Whittier School occupation begins

An extreme makeover has been underway. The structure of “public” has been cast as inadequate, as an offensive and dangerous obstacle. That is to say public infrastructures and resources, but also the very notion of public or shared or common, the terrain of social life that is not organized primarily around the rules of profit maximization, the forms of ownership, use and value that do not begin and end with exclusive private property rights, this larger social process is cast as the source of all our social and financial problems. It stands for a logic of inefficiency and waste, of sluggishness, resistance to innovation and lack of individual opportunity. It is the realm of limited individual choice, and of small-thinking. To move forward is to tear it all down.

To a certain extent, this is a politico-economic strategy related to devaluing or undervaluing public resources: public schools have been ruined, resources have been exposed to decay, public projects, institutions, infrastructures defunded, pilfered, bled dry. Private hands dipping liberally into the public purse, simultaneously help to push everything into the market at rock-bottom prices: sell the highway, privatize the schools for pennies on the dollar. This way you make money both coming and going.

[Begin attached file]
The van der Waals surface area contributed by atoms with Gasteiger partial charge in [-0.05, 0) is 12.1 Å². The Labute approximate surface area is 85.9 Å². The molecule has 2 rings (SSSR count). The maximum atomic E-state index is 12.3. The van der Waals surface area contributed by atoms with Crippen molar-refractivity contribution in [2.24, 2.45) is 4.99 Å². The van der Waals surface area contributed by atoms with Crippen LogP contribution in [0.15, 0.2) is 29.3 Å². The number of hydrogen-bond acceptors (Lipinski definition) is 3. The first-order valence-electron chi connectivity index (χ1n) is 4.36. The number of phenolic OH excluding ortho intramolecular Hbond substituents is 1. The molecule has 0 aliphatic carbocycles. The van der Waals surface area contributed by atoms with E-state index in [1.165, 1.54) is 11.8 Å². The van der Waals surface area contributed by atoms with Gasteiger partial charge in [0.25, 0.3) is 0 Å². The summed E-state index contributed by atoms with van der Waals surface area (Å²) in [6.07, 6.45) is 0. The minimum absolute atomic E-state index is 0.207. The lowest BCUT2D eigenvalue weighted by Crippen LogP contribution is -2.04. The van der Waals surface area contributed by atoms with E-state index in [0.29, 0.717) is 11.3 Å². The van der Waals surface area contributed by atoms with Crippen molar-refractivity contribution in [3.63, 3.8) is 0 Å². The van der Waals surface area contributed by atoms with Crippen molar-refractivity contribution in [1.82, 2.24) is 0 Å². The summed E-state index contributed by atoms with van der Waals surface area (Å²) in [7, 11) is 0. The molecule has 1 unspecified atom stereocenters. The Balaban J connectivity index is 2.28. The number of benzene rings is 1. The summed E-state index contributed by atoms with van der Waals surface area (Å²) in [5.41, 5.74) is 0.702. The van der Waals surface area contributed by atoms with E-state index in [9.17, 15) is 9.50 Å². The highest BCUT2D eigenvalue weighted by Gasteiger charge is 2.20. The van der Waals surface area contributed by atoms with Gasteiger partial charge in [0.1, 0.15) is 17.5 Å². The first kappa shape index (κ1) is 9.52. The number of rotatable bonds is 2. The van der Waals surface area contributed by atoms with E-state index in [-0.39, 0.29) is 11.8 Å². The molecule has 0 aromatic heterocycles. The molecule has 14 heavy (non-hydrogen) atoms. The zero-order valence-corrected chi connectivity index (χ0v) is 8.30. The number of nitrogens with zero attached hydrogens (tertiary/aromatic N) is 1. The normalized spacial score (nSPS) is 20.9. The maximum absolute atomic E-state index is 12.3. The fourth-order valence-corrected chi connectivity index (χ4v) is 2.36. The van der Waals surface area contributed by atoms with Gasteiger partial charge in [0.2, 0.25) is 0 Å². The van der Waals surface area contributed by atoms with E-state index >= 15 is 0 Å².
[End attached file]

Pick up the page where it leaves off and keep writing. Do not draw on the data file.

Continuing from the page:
This is also an ideological project, one that recasts all of life in terms of its efficient management. Because unlike commodities systems, living systems have waste, fat, redundancy, and operate at differing speeds. Living systems resist enclosure; and are always under construction, always generating endless possible outcomes. The future of living systems is not easily amenable to management.

Once the jurisdiction of the market expands over all of life, from the territory of the body, into the future of the air we breathe, into our very way of relating to each other, it tends to appear as though it was inevitable, as though it could not be any other way. It is a peculiar characteristic of jurisdiction: that it erases the process of its own making, its authority appears as a given, as inevitable. And it appears as the new notion of the “public good”.

In Chicago , over the last 7 years, 100 public schools have been slated for closure or subjection to “turn-around”, while 70 private, charter or “under private management” schools have been funded. This is the vision of the Renaissance 2010 program, a vision that became national policy once former Chicago Public School CEO Arne Duncan became Education Secretary for the Obama administration. Backed by the largest Education reform budget of any US administration in history, the opening of the US public school market is being rolled out at a stunning pace.

In Chicago, a small group of parents have been fighting against the ruining of their neighborhood school for ten years. On September 16, they occupied the building to resist its demolition. Extreme makeover, public-school edition, interrupted.

Comments are closed.